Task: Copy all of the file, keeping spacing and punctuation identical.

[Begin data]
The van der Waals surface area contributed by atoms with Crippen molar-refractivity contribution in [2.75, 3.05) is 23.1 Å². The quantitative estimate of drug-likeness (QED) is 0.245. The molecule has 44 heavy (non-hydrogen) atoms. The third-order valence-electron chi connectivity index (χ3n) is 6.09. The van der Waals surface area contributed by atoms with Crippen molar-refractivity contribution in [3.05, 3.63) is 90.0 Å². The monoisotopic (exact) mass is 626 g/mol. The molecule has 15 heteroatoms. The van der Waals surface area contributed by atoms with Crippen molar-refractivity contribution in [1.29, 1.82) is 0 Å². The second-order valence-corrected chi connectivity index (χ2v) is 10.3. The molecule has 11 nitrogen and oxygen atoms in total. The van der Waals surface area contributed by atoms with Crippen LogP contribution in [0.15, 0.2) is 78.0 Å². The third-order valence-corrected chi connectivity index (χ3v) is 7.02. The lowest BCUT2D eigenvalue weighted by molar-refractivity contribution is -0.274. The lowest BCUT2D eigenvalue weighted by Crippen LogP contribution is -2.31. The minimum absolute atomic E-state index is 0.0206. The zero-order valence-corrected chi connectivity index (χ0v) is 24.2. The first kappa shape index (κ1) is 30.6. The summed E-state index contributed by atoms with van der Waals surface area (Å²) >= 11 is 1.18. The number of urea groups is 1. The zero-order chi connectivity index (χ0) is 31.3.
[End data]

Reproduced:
The van der Waals surface area contributed by atoms with Crippen molar-refractivity contribution in [2.75, 3.05) is 23.1 Å². The quantitative estimate of drug-likeness (QED) is 0.245. The molecule has 44 heavy (non-hydrogen) atoms. The third-order valence-electron chi connectivity index (χ3n) is 6.09. The van der Waals surface area contributed by atoms with Crippen molar-refractivity contribution in [3.05, 3.63) is 90.0 Å². The monoisotopic (exact) mass is 626 g/mol. The molecule has 15 heteroatoms. The van der Waals surface area contributed by atoms with Crippen molar-refractivity contribution in [1.29, 1.82) is 0 Å². The second-order valence-corrected chi connectivity index (χ2v) is 10.3. The molecule has 11 nitrogen and oxygen atoms in total. The van der Waals surface area contributed by atoms with Crippen LogP contribution in [0.15, 0.2) is 78.0 Å². The third-order valence-corrected chi connectivity index (χ3v) is 7.02. The lowest BCUT2D eigenvalue weighted by molar-refractivity contribution is -0.274. The lowest BCUT2D eigenvalue weighted by Crippen LogP contribution is -2.31. The minimum absolute atomic E-state index is 0.0206. The zero-order valence-corrected chi connectivity index (χ0v) is 24.2. The first kappa shape index (κ1) is 30.6. The summed E-state index contributed by atoms with van der Waals surface area (Å²) >= 11 is 1.18. The number of urea groups is 1. The zero-order chi connectivity index (χ0) is 31.3.